Now that we’ve approved and weighted our images, we want to annotate them with that information and output them so we can use them for registration and integration. In the output panel (see figure 16) select the directory where you want your images to go, how you want them tagged and define what the Weight keyword will be (I chose SFSWEIGHT for Sub Frame Selector Weight). We will use the weight keyword later on in ImageIntegration. Click the Output Subframes button and you’ll now have a directory full of calibrated, defect corrected and weighted light frames.
Next on to registration. Bring up the StarAlignment tool (see Figure 16) and select one of your approved images that best represents the field of view you want from your final stack. Honestly, I typically just use the first image in the list since when I captured the data that’s what I framed, picking which frame is the reference will be more important when we get to ImageIntegration. I typically use the Distortion correction option. This is designed to correct minor deviations of star positions due to scintillation effects, tracking elongation, etc. On rare occasions I’ve noticed a little color separation between a color filter image and my luminance data on some stars that was fixed when Distortion correction was enabled. Theoretically, it could improve the star sizes as well since the stars should overlap more precisely but I have not measured a difference. I keep it on since it generally adds very little processing time and meets the distortion residual in just a couple iterations rather than the 250 I set.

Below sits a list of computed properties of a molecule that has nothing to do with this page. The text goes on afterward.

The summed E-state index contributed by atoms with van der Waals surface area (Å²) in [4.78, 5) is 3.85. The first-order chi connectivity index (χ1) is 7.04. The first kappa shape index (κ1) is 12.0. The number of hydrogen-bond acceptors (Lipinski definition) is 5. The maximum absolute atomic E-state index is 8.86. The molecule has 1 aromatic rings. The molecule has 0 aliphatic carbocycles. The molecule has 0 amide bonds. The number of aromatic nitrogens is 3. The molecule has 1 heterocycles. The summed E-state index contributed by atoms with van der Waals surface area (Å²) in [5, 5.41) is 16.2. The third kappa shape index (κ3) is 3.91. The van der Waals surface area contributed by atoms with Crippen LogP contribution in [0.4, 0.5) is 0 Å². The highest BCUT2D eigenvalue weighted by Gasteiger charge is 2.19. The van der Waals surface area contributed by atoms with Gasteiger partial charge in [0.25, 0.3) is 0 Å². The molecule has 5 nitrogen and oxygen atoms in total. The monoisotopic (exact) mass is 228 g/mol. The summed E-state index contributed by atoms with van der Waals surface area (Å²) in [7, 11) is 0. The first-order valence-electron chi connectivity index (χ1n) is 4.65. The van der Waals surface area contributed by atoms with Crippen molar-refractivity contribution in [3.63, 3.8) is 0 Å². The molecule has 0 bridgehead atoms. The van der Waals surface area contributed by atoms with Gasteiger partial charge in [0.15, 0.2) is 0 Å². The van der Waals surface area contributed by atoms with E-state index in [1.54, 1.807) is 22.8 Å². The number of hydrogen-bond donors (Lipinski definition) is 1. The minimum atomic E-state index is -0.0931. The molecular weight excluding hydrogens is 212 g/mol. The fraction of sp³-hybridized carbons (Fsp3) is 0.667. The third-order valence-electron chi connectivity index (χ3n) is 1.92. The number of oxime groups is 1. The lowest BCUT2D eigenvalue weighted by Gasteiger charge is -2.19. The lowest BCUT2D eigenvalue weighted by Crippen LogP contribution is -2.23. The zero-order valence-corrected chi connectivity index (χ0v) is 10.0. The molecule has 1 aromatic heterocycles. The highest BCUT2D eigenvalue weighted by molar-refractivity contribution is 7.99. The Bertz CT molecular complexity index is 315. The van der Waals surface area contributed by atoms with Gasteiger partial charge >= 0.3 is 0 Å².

For most registration purposes we use the Register/Match Images working mode. I’ve only ever deviated from this if doing mosaics. Next select all your approved images with the Add Files button and set the output directory for your registered data. For the most part, you probably won’t have to alter the Star Detection or Star Matching parameters. If you have a really large (or small) image scale or are combining data from imaging systems with different image scales then you may need to make changes here, but otherwise I leave these alone. I prefer the Lanczos-5 interpolation method. It seems to do a better job of dealing with small rotational and scale differences than some of the other methods. I do sometimes get ringing around stars and will have to alter the clamping threshold or choose a different method. I generally test registration on a single frame first to see if there are any artifacts like this before running it on all images. Once you are set, hit the Apply Global button (the little filled circle at the bottom left) and wait.
NOTE: You can register all your data regardless of filter or instrument to the same reference frame.
On rare occasions some images are not registered. Usually this is because I’m trying to include an image that has severe tracking issue or I’m combining data from different instruments with different orientations and image scales. The number of successfully registered images should be reported in the console along with the number of failed alignments. The common thing I have to change when working with data of different scales is the Detection scales setting.
Image Integration (Stacking)
Now we should have calibrated, defect corrected, approved, weighted and registered data and it’s time to stack them. Unlike registration we want to stack data from different filters separately (although you can certainly combine data from different instruments provided the light is passing through similar filters). Bring up the ImageIntegration process (see Figure 18) and select your registered data. We want to be careful about which frame is used as the reference. Pick your best frame by using the highest weighted image from SubframeSelector or manually examine all frames with the Blink tool. Ideally your reference frame shouldn’t have satellite trails and should be free of gradients as well. Select that image from your target frame list and click the Set Reference button.